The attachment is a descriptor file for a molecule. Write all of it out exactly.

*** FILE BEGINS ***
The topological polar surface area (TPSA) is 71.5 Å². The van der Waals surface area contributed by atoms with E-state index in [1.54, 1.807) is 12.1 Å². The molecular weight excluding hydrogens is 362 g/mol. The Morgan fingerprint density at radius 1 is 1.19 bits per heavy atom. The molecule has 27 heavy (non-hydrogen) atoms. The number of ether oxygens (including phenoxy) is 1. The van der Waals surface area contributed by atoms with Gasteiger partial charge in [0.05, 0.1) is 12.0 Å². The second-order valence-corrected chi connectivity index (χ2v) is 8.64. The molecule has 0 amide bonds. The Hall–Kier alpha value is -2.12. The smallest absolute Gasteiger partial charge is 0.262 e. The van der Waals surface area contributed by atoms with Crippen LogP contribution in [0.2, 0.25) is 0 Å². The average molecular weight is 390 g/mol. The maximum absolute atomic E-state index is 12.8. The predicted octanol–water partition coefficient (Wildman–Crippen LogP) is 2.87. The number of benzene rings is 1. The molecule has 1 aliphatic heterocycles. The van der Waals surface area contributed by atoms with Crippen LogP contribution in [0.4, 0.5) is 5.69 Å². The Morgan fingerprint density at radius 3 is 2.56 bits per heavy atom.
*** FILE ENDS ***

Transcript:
The topological polar surface area (TPSA) is 71.5 Å². The van der Waals surface area contributed by atoms with E-state index in [1.54, 1.807) is 12.1 Å². The molecular weight excluding hydrogens is 362 g/mol. The Morgan fingerprint density at radius 1 is 1.19 bits per heavy atom. The molecule has 27 heavy (non-hydrogen) atoms. The number of ether oxygens (including phenoxy) is 1. The van der Waals surface area contributed by atoms with Gasteiger partial charge in [0.05, 0.1) is 12.0 Å². The second-order valence-corrected chi connectivity index (χ2v) is 8.64. The molecule has 0 amide bonds. The Hall–Kier alpha value is -2.12. The smallest absolute Gasteiger partial charge is 0.262 e. The van der Waals surface area contributed by atoms with Crippen LogP contribution in [0.2, 0.25) is 0 Å². The average molecular weight is 390 g/mol. The maximum absolute atomic E-state index is 12.8. The predicted octanol–water partition coefficient (Wildman–Crippen LogP) is 2.87. The number of benzene rings is 1. The molecule has 1 aliphatic heterocycles. The van der Waals surface area contributed by atoms with Crippen LogP contribution in [0.4, 0.5) is 5.69 Å². The Morgan fingerprint density at radius 3 is 2.56 bits per heavy atom.